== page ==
AI has changed everything. Your author was a director of professional media translation from the ’70s to the ’90s in Europe and the United States. At that time all media translation involved 100 percent human intervention (human translators, script adaptors, voice actors, vocal directors, studios) and a basketful of money for each language. This year, the final vital pieces of the puzzle are falling into place that will enable good, cheap media content as voice-to-voice translation. The formerly missing pieces now available include these:
Automatic captioning (via automatic speech recognition) has almost reached its zenith; the results from some companies are astounding. If an original voice audio narration is clear and separate from music and effects, then 100 percent automatic captioning is now possible with certain exceptions. Importantly, captions upgraded through human intervention (human review of auto-captions) is affordable and even standard today. A good caption file results in a good translation. There is much competition for automatic subtitling but little or none for automatically revoicing translation.
Emotive Text-to-Speech (TTS)
The improvements in TTS are phenomenal. Some companies are now concentrating heavily on developing TTS that will transfer the emotional characteristics of an original language recording to a translation recording. But even before that approach is ready, the new AI-powered TTS is so quick to create that a TTS script can be recorded by a voice actor in several separate performances—i.e., happy, sad, laughing, angry—then the appropriate TTS version selected to match the emotions of the original script’s text.
Translations are generally 15 percent to 20 percent longer than the original. So the difference in audio recording length between an original and a TTS translation has always been a major impediment for media professionals. Until recently human intervention was required to adapt a script so that the translated recording could align sentence by sentence with the length of the original, as well as to onscreen lip movements. Dubbing voice artists recorded the dialogue in synchronization by watching the movie while listening to the original audio in one ear while hearing their own voice in the other ear; then studios had to remix the entire audio track to include music and effects. Over the decades there have been numerous attempts to adjust the audio track’s speed to fit the longer translation timings, resulting in boringly slow audio or Alvin and the Chipmunks high-speed chirping. Finally, now companies like VideoLocalize have developed excellent code that combines a balanced adjustment of both audio speed and image speed, thereby changing the original video image to fit the timing of the new translated TTS in a pleasant and natural manner, undetectable by general audiences.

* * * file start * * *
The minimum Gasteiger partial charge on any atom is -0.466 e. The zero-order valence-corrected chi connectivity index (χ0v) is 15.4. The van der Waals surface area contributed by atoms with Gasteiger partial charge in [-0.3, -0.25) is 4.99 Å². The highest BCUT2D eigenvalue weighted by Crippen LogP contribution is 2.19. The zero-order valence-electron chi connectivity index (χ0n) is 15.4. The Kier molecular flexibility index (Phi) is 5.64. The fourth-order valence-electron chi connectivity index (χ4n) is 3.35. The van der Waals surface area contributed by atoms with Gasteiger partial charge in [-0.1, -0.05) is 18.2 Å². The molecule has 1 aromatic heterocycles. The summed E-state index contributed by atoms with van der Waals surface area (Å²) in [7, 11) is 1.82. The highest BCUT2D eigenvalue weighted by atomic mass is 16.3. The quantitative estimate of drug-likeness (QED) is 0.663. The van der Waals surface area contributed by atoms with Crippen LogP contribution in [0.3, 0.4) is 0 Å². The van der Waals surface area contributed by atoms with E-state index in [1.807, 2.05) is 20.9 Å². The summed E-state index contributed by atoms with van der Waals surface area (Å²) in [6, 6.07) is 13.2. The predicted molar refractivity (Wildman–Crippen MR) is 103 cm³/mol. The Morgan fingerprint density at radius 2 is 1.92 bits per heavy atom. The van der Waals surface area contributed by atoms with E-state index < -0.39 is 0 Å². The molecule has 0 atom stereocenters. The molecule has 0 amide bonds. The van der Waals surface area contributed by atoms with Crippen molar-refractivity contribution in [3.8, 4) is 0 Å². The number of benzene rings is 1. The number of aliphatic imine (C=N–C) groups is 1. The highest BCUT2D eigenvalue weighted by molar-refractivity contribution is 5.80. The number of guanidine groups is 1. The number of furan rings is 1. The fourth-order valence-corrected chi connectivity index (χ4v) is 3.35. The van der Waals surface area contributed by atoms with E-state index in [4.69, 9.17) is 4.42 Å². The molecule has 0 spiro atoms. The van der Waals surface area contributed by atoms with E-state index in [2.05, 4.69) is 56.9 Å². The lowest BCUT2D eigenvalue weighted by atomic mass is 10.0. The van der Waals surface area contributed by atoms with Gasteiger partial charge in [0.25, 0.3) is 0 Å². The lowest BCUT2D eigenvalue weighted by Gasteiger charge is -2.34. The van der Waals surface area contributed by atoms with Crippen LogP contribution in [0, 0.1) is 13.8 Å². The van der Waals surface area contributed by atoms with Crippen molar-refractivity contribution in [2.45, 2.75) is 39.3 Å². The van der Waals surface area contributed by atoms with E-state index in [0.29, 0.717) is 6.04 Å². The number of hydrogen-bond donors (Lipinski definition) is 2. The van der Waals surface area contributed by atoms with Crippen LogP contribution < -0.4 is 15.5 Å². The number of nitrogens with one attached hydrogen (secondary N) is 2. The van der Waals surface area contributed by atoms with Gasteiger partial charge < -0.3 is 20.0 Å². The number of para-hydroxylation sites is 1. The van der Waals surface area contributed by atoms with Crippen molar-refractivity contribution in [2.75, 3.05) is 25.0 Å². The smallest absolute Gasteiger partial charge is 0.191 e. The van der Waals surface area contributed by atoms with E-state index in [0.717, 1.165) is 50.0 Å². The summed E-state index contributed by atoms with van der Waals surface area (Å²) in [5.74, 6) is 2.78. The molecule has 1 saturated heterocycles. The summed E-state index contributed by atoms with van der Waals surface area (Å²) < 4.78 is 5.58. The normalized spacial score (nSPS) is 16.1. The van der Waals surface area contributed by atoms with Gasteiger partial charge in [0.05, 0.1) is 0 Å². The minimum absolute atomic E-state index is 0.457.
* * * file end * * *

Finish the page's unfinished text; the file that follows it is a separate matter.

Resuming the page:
Automatic Lip Sync
With this feature, the image of the lips of the onscreen character will adjust themselves to the new language, avoiding the Japanese-horror-film syndrome of past decades in which the movements of the onscreen actor’s lips did not match the sound of the translation voice. This software needs improvement to follow the lips of actors in profile, but when they’re facing straight on, the results are remarkable.
With the addition of voice cloning that revamps TTS translated audio to sound like another voice, the sound of the original actor can be siphoned from the source voice track and converted into other languages. In upcoming years, of course, there will be many discussions on the ethics and legalities related to this automatic conversion of a translated voice to sound like the original movie actor, and specialized voice banks will be created specifically for use in automatic media translations.
Sue Reager specializes in cross-language speech communication, applications, and context engines. Her innovations are licensed by Cisco Systems, Intel, and telecoms worldwide. For the prior 20-plus years, Reager was responsible for translating television shows, movies, cartoons, documentaries, and corporate videos in Europe, Africa, South America, and the United States.